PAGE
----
Building Brand Trust through Design Systems
Today branding is not just important but critical for government. It offers a designed approach to how government informs and interacts with people across various channels.
Branding and design are pillars of digital government. But branding is largely misunderstood by most leaders in government, and it reflects on their organizations. Your brand is not your organization’s vision or mission statement. It is not just your logo, colors, or a catchy tagline. It is your organization’s overall image. It is how people perceive your organization, what values you set as key principles, how you present yourself to your customers, what visuals (logo, colors, patterns, images) you use, and many other elements.
The private sector brands their companies and products to make sure they have adoption and turn a profit. For government, however, branding is all about building trust. If a person walks into your organization’s physical location, do they have the same, frictionless experience they would find over the phone, or on your website? Trust builds confidence and helps engagement.
Visual Identity + Interactions + Experience = Brand
Put in a simple equation, your brand is a sum of your identity (visual, tone of voice), the interactions you provide, and the experience your customers have after those interactions.
Why is branding important for government?
Today branding is not just important but critical for government as it offers a designed approach to how government informs and interacts with people across various channels. From in-person transactions, phone conversations, and online transactions, to automated interactions powered by machine learning and AI, people interact with government in several ways and capacities as needed, afforded, and required. When an organization is not consistent in how it transacts across these channels, it creates confusion and frustration. While we are not in the business of selling products and obsessing over conversion funnels, government needs to be aware of how we serve people.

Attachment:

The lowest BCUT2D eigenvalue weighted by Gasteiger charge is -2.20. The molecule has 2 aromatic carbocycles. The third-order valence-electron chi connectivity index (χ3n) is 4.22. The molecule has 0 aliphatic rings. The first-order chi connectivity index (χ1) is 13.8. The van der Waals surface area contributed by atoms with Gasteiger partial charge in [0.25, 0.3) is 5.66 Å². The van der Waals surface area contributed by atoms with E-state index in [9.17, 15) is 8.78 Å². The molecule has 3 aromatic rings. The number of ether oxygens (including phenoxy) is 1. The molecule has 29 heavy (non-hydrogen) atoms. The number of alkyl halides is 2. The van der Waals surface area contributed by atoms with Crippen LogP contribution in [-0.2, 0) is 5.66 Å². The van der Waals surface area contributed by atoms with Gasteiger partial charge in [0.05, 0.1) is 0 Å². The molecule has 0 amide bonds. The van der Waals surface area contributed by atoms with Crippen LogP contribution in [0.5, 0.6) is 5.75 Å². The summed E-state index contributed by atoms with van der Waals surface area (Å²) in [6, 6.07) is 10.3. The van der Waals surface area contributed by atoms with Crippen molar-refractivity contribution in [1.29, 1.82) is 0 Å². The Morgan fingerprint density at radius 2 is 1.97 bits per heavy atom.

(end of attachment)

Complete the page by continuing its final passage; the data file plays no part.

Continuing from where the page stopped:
While we don’t chase after the next dollar, we do rely on a currency that defines the success factor of our interactions: Trust.
A key element in building this trust is consistency. We conducted experience discovery studies to understand how people interact with our websites. Findings show that people trust:
- The state seal
- Any visual of a peach
- Consistency in design and content across state websites
They don’t trust:
- Older-looking designs
- Overly-modern or flashy designs
- Anything that feels like the government is selling their services
Branding Georgia’s Digital Properties
Earlier this year we announced that we are getting ready to build a digital platform.
This platform will be the digital hub for shared codebases and centralized content serving 80+ websites, including Georgia.gov and future channels. But for Georgians, the technology and the architecture is irrelevant. This is just a place to find information and transact with the state. They don’t need to worry about the organizational bureaucracy and workings to get their task done. In most cases, they won’t stop at just one website but shuttle between several websites to find the needed information. People get confused and frustrated when they have to relearn the workings of every new site they land on and transact with.
We need visual consistency
To reduce the amount of friction, we need to define a visual consistency for all the hundreds of digital properties they’ll access. Consistent experience can be broken down into smaller interactions based on visual elements. We need to design and develop visual elements that offer consistency and build trust in people. The first step is to design and build a style guide. A style guide is a collection of pre-designed visual elements, graphics, and implementation rules for designers and developers to follow. These pre-designed elements ensure that separate websites and functionality variations will be consistent and will create a cohesive experience for the people.